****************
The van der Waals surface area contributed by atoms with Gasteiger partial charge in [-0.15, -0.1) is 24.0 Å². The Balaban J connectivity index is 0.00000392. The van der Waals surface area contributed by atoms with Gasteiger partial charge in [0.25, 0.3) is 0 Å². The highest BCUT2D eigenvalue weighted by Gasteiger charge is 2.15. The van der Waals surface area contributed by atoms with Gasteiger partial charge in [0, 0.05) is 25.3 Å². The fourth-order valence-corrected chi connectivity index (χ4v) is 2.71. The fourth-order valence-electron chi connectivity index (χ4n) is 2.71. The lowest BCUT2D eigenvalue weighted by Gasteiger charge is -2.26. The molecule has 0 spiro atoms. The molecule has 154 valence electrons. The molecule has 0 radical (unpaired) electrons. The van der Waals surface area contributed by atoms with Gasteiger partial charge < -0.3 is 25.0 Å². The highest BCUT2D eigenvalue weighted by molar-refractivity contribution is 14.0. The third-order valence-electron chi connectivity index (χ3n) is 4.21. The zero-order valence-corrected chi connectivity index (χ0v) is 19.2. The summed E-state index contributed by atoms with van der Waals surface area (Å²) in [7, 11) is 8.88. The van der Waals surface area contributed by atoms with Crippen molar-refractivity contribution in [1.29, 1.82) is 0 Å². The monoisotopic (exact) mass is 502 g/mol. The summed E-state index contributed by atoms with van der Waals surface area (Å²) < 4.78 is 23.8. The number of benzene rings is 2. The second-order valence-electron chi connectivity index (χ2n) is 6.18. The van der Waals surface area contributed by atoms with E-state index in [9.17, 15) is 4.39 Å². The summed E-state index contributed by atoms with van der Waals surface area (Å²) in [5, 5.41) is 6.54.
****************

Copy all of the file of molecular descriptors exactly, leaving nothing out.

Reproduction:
The van der Waals surface area contributed by atoms with Gasteiger partial charge in [-0.15, -0.1) is 24.0 Å². The Balaban J connectivity index is 0.00000392. The van der Waals surface area contributed by atoms with Gasteiger partial charge in [0.25, 0.3) is 0 Å². The highest BCUT2D eigenvalue weighted by Gasteiger charge is 2.15. The van der Waals surface area contributed by atoms with Gasteiger partial charge in [0, 0.05) is 25.3 Å². The fourth-order valence-corrected chi connectivity index (χ4v) is 2.71. The fourth-order valence-electron chi connectivity index (χ4n) is 2.71. The lowest BCUT2D eigenvalue weighted by Gasteiger charge is -2.26. The molecule has 0 spiro atoms. The molecule has 154 valence electrons. The molecule has 0 radical (unpaired) electrons. The van der Waals surface area contributed by atoms with Gasteiger partial charge < -0.3 is 25.0 Å². The highest BCUT2D eigenvalue weighted by molar-refractivity contribution is 14.0. The third-order valence-electron chi connectivity index (χ3n) is 4.21. The zero-order valence-corrected chi connectivity index (χ0v) is 19.2. The summed E-state index contributed by atoms with van der Waals surface area (Å²) in [7, 11) is 8.88. The van der Waals surface area contributed by atoms with Crippen molar-refractivity contribution in [1.29, 1.82) is 0 Å². The monoisotopic (exact) mass is 502 g/mol. The summed E-state index contributed by atoms with van der Waals surface area (Å²) < 4.78 is 23.8. The number of benzene rings is 2. The second-order valence-electron chi connectivity index (χ2n) is 6.18. The van der Waals surface area contributed by atoms with E-state index in [9.17, 15) is 4.39 Å². The summed E-state index contributed by atoms with van der Waals surface area (Å²) in [5, 5.41) is 6.54.